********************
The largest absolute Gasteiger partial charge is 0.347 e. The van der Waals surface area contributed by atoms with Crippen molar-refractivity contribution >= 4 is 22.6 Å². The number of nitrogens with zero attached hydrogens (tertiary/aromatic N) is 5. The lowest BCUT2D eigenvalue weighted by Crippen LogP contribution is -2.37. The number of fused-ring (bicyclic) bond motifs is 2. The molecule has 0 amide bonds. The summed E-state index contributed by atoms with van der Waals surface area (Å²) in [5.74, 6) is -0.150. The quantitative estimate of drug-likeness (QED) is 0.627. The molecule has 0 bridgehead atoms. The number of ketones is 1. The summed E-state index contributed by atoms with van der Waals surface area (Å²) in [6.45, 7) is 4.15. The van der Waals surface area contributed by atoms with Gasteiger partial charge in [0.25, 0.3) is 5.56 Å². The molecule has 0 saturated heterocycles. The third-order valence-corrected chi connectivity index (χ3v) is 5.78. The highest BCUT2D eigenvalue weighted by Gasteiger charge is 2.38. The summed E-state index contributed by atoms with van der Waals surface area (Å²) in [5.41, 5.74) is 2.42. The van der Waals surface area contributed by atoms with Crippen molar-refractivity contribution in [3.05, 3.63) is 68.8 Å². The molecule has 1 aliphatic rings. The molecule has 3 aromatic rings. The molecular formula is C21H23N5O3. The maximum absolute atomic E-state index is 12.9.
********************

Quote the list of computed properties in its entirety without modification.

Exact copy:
The largest absolute Gasteiger partial charge is 0.347 e. The van der Waals surface area contributed by atoms with Crippen molar-refractivity contribution >= 4 is 22.6 Å². The number of nitrogens with zero attached hydrogens (tertiary/aromatic N) is 5. The lowest BCUT2D eigenvalue weighted by Crippen LogP contribution is -2.37. The number of fused-ring (bicyclic) bond motifs is 2. The molecule has 0 amide bonds. The summed E-state index contributed by atoms with van der Waals surface area (Å²) in [5.74, 6) is -0.150. The quantitative estimate of drug-likeness (QED) is 0.627. The molecule has 0 bridgehead atoms. The number of ketones is 1. The summed E-state index contributed by atoms with van der Waals surface area (Å²) in [6.45, 7) is 4.15. The van der Waals surface area contributed by atoms with Gasteiger partial charge in [0.25, 0.3) is 5.56 Å². The molecule has 0 saturated heterocycles. The third-order valence-corrected chi connectivity index (χ3v) is 5.78. The highest BCUT2D eigenvalue weighted by Gasteiger charge is 2.38. The summed E-state index contributed by atoms with van der Waals surface area (Å²) in [5.41, 5.74) is 2.42. The van der Waals surface area contributed by atoms with Crippen molar-refractivity contribution in [3.05, 3.63) is 68.8 Å². The molecule has 1 aliphatic rings. The molecule has 3 aromatic rings. The molecular formula is C21H23N5O3. The maximum absolute atomic E-state index is 12.9.